[Editor’s Note: The following guest post was submitted by Barbara Hamilton, MD who blogs at Tiredsuperheroine.com. There are some great quotes in this inspiring article about decimating student loan debt — with my favorite being the very last sentence. Enjoy!]
There is No Fairy Godmother to Wish Student Loan Debt Away!
I mean, your godmother might be a wonderful person, but don’t imagine that your attending salary will rescue you, from rags to riches, like Cinderella. This is just too easy a trap to fall into, and interest rates on student debt are far higher than they used to be (sorry). It used to be educational debt was subsidized to 2 or 3%, but now grads are facing interest rates of 6% and higher.
Not only that, but overall debt burdens have risen in the last decade. At my public medical school, in 2008, the average student debt balance was around $135,000. This included some who graduated with no debt, so the average for borrowers was a bit higher. At that time, students who graduated from for-profit medical schools in the Carribean were the only ones I knew sporting loan balances of $250,000 or higher. Sorely, this is the current reality for many in our profession.
I Paid Off My Student Loan Debt and You Can Too
Have you heard the expression “Pay yourself first?” It’s a personal finance adage meant to convey the idea that you should contribute to non-negotiable expenses and savings first, before using the remainder as disposable income, i.e., for new things or luxuries. I consider educational debt repayment in the “pay yourself first” category, and I focused on it keenly.
You’re carrying a debt of $150,000, $300,000 or $1,000,000 on what’s inside your brain. That’s crazy, right? I thought of my student loans like a mortgage on the mind. Makes you want to wear a helmet at all times, doesn’t it?
If you find yourself with a huge student loan balance, throw that fancy school name around whenever you get the chance, you are paying for it! If, however, you find yourself reading this at the beginning of your medical journey, think about what a school’s name really means to you, and how much financial sacrifice it’s worth, relative to your other available options.
Barbara Hamilton, MD
For people that claim student debt is “good debt,” I’d argue that point. Say you graduated in the early 2000’s and had an interest rate of 2%… that’s cool for you. That’s not the reality any longer. At current rates, interest compounds, and the principal loan balance won’t move much, as you pay chiefly interest. There are simply better things to do with your paycheck and your headspace than to amortize your student loans for thirty years.
What’s wonderful about paying down your debt, is that it’s a guaranteed return on your money. When you invest in the market, you hope for an average return, and pray the value of your holdings doesn’t plummet. When you pay down a 6% loan, it’s like getting a guaranteed 6% return on your money.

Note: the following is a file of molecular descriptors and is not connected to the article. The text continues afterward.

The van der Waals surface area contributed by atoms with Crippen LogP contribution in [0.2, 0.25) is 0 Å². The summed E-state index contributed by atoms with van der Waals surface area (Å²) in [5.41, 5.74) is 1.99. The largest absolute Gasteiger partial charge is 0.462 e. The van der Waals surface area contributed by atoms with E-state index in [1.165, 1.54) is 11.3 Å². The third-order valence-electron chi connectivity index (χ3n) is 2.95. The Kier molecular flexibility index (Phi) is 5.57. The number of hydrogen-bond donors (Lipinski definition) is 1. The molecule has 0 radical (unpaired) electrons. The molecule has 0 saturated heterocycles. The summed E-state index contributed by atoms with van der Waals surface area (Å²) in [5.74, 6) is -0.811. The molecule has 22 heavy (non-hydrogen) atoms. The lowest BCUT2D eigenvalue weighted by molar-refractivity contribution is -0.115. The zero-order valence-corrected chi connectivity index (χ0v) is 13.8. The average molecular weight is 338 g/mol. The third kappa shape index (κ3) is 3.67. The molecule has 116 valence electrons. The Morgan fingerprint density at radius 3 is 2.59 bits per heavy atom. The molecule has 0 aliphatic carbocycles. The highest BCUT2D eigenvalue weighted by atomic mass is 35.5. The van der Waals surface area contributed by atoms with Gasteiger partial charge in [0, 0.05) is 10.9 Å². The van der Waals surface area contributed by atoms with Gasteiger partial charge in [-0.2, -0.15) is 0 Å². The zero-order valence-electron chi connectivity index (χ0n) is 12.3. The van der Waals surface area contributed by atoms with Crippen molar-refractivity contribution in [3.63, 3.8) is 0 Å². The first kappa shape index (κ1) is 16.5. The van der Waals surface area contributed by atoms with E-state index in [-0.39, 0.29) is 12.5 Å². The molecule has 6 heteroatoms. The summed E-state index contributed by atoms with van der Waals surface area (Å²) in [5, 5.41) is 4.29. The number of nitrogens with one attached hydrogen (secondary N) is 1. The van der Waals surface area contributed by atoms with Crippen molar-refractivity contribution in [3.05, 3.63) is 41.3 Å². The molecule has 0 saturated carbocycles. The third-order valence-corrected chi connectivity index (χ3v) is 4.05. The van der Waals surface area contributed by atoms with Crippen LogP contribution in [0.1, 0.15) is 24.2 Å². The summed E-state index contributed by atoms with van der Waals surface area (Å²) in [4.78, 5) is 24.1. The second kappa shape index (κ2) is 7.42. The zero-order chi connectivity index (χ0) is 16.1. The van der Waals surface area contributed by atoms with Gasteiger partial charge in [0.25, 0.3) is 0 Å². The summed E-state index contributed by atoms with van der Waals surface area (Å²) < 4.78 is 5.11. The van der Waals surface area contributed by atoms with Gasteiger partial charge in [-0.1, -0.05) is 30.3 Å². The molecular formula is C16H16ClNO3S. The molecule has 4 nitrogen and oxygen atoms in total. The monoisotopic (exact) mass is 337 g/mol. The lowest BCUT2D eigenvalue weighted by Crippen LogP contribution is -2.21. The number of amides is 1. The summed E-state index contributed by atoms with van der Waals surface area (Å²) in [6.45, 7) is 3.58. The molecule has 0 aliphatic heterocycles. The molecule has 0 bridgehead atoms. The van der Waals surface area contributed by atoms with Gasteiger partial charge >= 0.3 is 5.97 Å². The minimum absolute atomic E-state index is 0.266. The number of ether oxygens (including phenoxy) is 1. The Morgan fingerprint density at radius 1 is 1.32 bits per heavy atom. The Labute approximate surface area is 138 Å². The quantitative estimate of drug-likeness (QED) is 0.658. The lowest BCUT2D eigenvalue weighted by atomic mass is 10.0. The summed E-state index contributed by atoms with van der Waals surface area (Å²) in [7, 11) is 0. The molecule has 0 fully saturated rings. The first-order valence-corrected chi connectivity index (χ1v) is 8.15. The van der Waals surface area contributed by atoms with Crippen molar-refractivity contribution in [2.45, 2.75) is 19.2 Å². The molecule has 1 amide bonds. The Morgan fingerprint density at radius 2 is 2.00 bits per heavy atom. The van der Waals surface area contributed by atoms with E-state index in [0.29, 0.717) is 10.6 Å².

When you finish training, your income will increase suddenly, you will lose the ability to deduct student loan interest. So when you repay your loans, you pay in post-tax money. If you’re paying a third of your income in taxes, you have to earn $30,000 gross to pay back $20,000 in loans. It’s sad but true. You have reached a higher tax bracket, and the government is not going to give you a break for it once you’ve attained an attending level income.
If you’re aiming for public service loan forgiveness, there is great advice on how to deal with the uncertainties of the future of this program. Basically, use incredible discipline to save a large loan pay-off fund in case the program evaporates, or you don’t qualify. Since I don’t work for a non-for profit entity, I didn’t qualify. Further, since my principal was average, I was not going to make any major life or job decisions based on my debt. It was up to me to pay off, and I did it! You can too.
I Paid My Student Loans Off By Bucking Tradition
If you find yourself living an average life, and struggling to get by, examine the big expenses. I’ll offer an example.
Consider the example of an average wedding. If you have hundreds of thousands in student loan debt, you do not have to have a fancy wedding. You do not have to have a wedding fitting of a doctor. Have a humble wedding.
Growing up in the Northeast, everyone I knew spent thirty thousand dollars or more on a wedding, whether they could afford it or not. It’s cultural. Coming of age, I never knew that people in the west, in states like Montana, commonly have barnyard weddings, with simple food served at picnic tables. Where I come from, there is a four-figure donation to a church, and a huge family to feed. There is a cocktail hour that could feed a small nation. There are too many courses to count. While having a large wedding is valued by many with large families, the fancy factor is often excessive.